New Report Fuels Fight Over Tighter Diesel Emission Rules
The industry groups say that the EPA and air advocates seek cuts in sulfur levels that are unrealistic. According to the American Petroleum Institute (API), the reductions are "far beyond what is warranted to achieve environmental goals, and may be technologically impossible."
Julie Rosenbaum, spokeswoman for the National Petrochemical & Refiners Association, tells WebMD that the lower sulfur levels would increase the price of diesel fuel and cause supply problems, as refineries shut down in order to alter their equipment to comply with new standards. The association and its allies back a less severe cut to sulfur levels that would be phased in more slowly than that favored by the EPA and pollution control officials.
API also claims the cancer projections are "broad extrapolations" that lack "sufficient scientific backup."
Paul Billings, a lobbyist with the American Lung Association, says that the industry's position is a "Chicken Little approach." He tells WebMD, "They want to ignore the health effects."
But as independent truckers make their second pilgrimage in a month to Washington to complain about high diesel prices, the air advocates acknowledge concern that the EPA proposal may change before it is publicly released later this year.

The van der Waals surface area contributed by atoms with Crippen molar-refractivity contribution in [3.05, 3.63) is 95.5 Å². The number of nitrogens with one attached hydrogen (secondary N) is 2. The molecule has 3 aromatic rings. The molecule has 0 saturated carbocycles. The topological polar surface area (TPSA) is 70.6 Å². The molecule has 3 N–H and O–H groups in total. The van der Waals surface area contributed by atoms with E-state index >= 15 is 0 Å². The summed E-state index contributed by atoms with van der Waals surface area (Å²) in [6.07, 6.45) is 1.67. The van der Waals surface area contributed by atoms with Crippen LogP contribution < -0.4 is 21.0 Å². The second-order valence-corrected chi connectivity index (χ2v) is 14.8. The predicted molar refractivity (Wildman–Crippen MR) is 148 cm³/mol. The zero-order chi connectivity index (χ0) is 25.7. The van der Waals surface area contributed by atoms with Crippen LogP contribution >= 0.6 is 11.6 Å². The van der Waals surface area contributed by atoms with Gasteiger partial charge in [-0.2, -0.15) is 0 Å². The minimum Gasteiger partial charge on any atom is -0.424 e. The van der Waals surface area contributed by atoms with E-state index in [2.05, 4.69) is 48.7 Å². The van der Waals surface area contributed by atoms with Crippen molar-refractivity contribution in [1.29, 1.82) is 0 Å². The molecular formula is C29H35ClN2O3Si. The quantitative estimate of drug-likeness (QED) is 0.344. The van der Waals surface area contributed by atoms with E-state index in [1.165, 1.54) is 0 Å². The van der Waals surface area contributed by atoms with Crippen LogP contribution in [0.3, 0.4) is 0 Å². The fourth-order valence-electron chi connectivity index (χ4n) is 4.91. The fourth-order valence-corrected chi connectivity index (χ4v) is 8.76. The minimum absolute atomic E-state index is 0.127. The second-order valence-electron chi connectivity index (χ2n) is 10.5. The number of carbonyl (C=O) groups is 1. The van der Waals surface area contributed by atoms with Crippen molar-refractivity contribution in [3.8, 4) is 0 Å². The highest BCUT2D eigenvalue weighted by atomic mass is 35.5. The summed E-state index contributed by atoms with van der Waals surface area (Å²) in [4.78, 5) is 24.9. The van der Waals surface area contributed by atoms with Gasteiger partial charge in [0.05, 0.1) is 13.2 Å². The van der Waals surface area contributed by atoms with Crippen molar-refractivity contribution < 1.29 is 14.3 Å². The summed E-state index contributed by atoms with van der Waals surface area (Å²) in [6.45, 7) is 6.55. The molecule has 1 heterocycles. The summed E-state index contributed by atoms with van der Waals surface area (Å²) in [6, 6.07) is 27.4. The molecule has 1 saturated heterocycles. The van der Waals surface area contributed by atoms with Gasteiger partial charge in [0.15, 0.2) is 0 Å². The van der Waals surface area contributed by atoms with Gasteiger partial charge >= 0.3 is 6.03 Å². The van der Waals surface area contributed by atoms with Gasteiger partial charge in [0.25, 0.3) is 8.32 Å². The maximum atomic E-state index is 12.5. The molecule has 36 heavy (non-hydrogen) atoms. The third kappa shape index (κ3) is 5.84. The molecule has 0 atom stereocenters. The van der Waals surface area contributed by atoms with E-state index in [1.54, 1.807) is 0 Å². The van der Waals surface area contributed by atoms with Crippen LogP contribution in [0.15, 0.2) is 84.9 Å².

Becker tells WebMD, "There is a lot of pressure that is being mounted by the industry that might interfere with them doing the right thing." Noting that this is an election year, he says, "It's a weird political season, and anything can happen."
- Clean air advocates report that today's exhaust from diesel engines, left uncontrolled over one's lifetime, could cause more than 125,000 cases of lung cancer in the U.S.
- The report comes as the White House reviews new regulations proposed by the Environmental Protection Agency (EPA). One proposed measure is to cut the amount of sulfur in diesel fuel and to require engines to be able to filter out other contaminants.
- Members of the petroleum industry say they fear the expense new EPA regulations would create, and they question the scientific validity of the report about diesel wastes causing cancer.